A national set of mortgage servicing standards?
Why? We saw a good number of people lose their homes and lenders lose money as mortgage failed, in part due to relaxed lending standards and even lower standards by Fannie Mae and Freddie Mac. Indeed, the two government sponsored enterprises that control over half of the nation’s loans that are bundled and sold as mortgage backed securities relaxed their standards, too. Throw in reduced documentation requirements and the result was a lot of foreclosures and people calling for reforms.
The federal government has listened to those demands and talk has circulated around the nation’s capitol about the need for a set of national mortgage servicing standards in hopes of protecting both consumers and lenders. The notion, of course, is that reduced risk to lenders means fewer defaults and that’s good for both the lenders who lose money when a mortgage fails and good for people who lose their homes when they can’t meet their loan obligations.
A lot of the regulations have to do with the secondary mortgage market. Anyone who has taken out a mortgage at a bank and winds up sending their monthly payments to another institution knows a bit about the secondary mortgage market. Simply put, mortgage packaged as securities and sold in the secondary mortgage market results in credit that allows additional people to take out loans and purchase houses. The payments are collected by servicers who, generally, aren’t affiliated with the lenders who approved the mortgages.
The question, of course, is what should a set of national lending standards be? The national Mortgage Bankers Association gave its input on its issue on July 7 when the group’s President and Chief Executive Officer David H. Stevens testified before the House Committee on Financial Services.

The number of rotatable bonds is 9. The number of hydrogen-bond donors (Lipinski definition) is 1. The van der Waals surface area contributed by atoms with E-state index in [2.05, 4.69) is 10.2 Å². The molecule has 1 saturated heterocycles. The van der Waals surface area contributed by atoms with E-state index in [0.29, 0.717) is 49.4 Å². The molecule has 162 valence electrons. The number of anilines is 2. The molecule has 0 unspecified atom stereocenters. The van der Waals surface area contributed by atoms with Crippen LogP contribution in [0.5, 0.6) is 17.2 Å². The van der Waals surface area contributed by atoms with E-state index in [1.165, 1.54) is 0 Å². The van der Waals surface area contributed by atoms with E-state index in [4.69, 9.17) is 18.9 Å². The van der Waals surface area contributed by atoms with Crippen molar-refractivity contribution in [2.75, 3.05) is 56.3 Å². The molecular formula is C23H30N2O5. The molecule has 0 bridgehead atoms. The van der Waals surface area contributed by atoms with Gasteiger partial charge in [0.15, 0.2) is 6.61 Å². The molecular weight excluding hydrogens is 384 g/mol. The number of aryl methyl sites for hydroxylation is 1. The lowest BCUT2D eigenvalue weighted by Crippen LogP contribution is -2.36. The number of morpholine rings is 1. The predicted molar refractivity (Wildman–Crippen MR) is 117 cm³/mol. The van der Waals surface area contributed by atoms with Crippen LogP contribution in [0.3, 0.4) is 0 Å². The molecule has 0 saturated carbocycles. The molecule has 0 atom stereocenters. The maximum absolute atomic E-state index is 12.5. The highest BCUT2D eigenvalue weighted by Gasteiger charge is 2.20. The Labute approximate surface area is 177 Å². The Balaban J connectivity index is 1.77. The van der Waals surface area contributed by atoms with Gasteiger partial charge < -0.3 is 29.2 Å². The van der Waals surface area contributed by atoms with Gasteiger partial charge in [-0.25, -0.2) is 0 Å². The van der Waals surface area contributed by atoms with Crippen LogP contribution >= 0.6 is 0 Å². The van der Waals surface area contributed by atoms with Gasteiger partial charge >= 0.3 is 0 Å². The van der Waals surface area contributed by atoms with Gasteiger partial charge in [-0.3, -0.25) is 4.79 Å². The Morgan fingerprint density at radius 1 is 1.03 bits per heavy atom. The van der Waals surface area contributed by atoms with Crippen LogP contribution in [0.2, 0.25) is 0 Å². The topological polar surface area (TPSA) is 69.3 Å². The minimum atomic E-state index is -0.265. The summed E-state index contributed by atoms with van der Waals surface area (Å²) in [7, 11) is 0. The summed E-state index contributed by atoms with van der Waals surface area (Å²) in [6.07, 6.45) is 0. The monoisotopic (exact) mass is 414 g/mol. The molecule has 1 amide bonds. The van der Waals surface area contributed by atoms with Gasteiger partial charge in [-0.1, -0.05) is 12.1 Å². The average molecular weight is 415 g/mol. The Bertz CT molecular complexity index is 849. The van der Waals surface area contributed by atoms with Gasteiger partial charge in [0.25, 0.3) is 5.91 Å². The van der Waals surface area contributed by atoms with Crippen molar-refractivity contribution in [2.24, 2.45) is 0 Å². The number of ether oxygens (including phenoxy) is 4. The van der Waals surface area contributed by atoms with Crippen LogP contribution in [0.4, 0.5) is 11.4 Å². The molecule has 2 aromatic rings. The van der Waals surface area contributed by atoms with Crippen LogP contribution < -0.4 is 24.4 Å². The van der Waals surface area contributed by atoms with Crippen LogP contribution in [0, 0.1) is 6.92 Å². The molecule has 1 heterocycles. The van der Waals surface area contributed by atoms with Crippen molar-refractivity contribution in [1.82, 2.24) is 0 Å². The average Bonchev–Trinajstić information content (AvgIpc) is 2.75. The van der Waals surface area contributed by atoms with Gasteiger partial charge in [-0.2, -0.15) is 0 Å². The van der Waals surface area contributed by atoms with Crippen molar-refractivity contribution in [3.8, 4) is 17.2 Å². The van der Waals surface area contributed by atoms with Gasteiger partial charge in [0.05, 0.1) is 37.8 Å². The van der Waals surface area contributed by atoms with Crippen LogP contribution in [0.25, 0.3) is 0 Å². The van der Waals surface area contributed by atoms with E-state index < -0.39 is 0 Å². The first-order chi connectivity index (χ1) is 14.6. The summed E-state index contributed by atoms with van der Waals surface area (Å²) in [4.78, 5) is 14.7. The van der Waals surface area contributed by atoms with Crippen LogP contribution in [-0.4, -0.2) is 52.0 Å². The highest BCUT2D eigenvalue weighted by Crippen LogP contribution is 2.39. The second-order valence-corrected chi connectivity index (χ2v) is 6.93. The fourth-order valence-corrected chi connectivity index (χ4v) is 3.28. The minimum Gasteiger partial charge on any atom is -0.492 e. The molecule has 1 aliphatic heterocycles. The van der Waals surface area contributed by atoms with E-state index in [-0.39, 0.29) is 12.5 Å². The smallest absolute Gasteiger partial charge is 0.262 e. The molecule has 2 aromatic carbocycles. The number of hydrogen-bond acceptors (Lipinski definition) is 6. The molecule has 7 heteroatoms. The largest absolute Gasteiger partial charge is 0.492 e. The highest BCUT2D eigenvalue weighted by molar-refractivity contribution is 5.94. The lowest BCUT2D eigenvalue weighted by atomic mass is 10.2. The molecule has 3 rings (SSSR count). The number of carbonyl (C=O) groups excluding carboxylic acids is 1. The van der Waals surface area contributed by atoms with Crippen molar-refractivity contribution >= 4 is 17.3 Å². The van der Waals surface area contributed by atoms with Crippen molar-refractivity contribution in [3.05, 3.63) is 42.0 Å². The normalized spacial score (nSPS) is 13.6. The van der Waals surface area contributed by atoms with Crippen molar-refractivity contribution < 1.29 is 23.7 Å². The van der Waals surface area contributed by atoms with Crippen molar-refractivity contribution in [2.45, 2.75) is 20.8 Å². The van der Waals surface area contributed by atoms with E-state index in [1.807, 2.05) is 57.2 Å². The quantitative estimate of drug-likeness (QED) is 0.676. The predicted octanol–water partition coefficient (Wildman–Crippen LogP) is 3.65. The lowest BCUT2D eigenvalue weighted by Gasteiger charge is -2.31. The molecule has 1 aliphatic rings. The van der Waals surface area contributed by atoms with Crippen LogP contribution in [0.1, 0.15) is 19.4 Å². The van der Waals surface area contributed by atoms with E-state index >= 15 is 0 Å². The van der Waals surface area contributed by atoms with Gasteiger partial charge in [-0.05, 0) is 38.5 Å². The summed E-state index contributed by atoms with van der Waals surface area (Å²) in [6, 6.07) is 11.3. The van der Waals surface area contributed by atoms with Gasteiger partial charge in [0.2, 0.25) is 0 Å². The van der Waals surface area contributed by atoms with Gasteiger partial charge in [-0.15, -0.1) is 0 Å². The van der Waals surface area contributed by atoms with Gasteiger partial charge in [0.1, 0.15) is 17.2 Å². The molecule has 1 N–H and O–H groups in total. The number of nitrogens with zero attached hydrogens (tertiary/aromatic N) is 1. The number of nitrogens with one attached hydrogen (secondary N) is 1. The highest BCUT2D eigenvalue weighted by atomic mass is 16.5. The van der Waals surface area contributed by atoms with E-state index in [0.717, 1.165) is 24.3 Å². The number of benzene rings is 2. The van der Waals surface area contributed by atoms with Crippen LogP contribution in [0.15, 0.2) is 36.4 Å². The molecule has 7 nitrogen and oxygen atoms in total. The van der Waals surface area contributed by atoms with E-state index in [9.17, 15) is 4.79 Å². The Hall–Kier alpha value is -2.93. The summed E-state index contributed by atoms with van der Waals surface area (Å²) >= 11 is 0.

Stevens said his trade group believes a consistent set of standards for servicers and consumers will benefit both groups. He set out a group of principles that the Association believes should be embraced by those coming up with new national standards:
? National servicing standards must be truly “national” in scope rather than another layer on top of existing federal and state laws and regulations. That step, Stevens said, reduces expenses to the lenders who must interpret varying rules and regulations and consumers who are already intimated by the complexity of standards and requirements.
? The process through which those standards are developed should be transparent and include input from mortgage servicers and investors. Stevens pointed out that lenders must implement those standards and private investors – who are needed to back the nation’s mortgage credit industry – have a lot at stake when it comes to new or additional mortgage requirements.
? The process through which new standards are developed must recognize exiting requirements. Stevens said lenders are already subject to a number of laws and regulations set up to curb problems in the industry. Those existing rules, he said, should be acknowledged.
? Rules should allow flexibility to deal with market changes. Stevens advocates the establishment of end results that need to be met, thus leaving lenders to figure out how to meet those objectives.
So, there are but a few principles that Stevens set forth. In the months to come, we ought to know how many have been implemented.
Benton resident. Rogue journalist. Recovering attorney. Email = Ethan@FirstArkansasNews.net.